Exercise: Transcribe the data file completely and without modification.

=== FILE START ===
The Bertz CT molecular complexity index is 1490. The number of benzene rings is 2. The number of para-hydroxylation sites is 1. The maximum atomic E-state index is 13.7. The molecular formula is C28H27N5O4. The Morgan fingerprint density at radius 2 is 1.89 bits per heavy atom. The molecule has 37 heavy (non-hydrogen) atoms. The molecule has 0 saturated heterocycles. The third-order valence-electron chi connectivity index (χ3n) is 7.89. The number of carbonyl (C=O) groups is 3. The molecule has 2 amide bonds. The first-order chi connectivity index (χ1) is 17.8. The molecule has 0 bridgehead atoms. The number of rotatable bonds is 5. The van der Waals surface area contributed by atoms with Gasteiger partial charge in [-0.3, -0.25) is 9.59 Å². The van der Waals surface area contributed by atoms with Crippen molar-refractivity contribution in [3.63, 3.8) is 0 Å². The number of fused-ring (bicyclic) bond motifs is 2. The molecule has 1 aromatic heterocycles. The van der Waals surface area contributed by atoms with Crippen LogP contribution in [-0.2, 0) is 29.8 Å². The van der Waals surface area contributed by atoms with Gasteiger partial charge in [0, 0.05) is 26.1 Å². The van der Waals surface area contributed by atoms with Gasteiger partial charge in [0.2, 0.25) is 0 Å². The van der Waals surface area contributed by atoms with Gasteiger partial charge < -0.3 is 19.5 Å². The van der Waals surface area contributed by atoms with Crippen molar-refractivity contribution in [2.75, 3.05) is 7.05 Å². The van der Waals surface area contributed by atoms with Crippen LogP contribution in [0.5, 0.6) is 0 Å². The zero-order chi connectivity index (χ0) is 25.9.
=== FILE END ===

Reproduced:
The Bertz CT molecular complexity index is 1490. The number of benzene rings is 2. The number of para-hydroxylation sites is 1. The maximum atomic E-state index is 13.7. The molecular formula is C28H27N5O4. The Morgan fingerprint density at radius 2 is 1.89 bits per heavy atom. The molecule has 37 heavy (non-hydrogen) atoms. The molecule has 0 saturated heterocycles. The third-order valence-electron chi connectivity index (χ3n) is 7.89. The number of carbonyl (C=O) groups is 3. The molecule has 2 amide bonds. The first-order chi connectivity index (χ1) is 17.8. The molecule has 0 bridgehead atoms. The number of rotatable bonds is 5. The van der Waals surface area contributed by atoms with Gasteiger partial charge in [-0.3, -0.25) is 9.59 Å². The van der Waals surface area contributed by atoms with Crippen molar-refractivity contribution in [3.63, 3.8) is 0 Å². The number of fused-ring (bicyclic) bond motifs is 2. The molecule has 1 aromatic heterocycles. The van der Waals surface area contributed by atoms with Crippen LogP contribution in [-0.2, 0) is 29.8 Å². The van der Waals surface area contributed by atoms with Gasteiger partial charge in [0, 0.05) is 26.1 Å². The van der Waals surface area contributed by atoms with Gasteiger partial charge in [0.2, 0.25) is 0 Å². The van der Waals surface area contributed by atoms with Gasteiger partial charge < -0.3 is 19.5 Å². The van der Waals surface area contributed by atoms with Crippen molar-refractivity contribution in [2.75, 3.05) is 7.05 Å². The van der Waals surface area contributed by atoms with Crippen LogP contribution in [0.5, 0.6) is 0 Å². The zero-order chi connectivity index (χ0) is 25.9.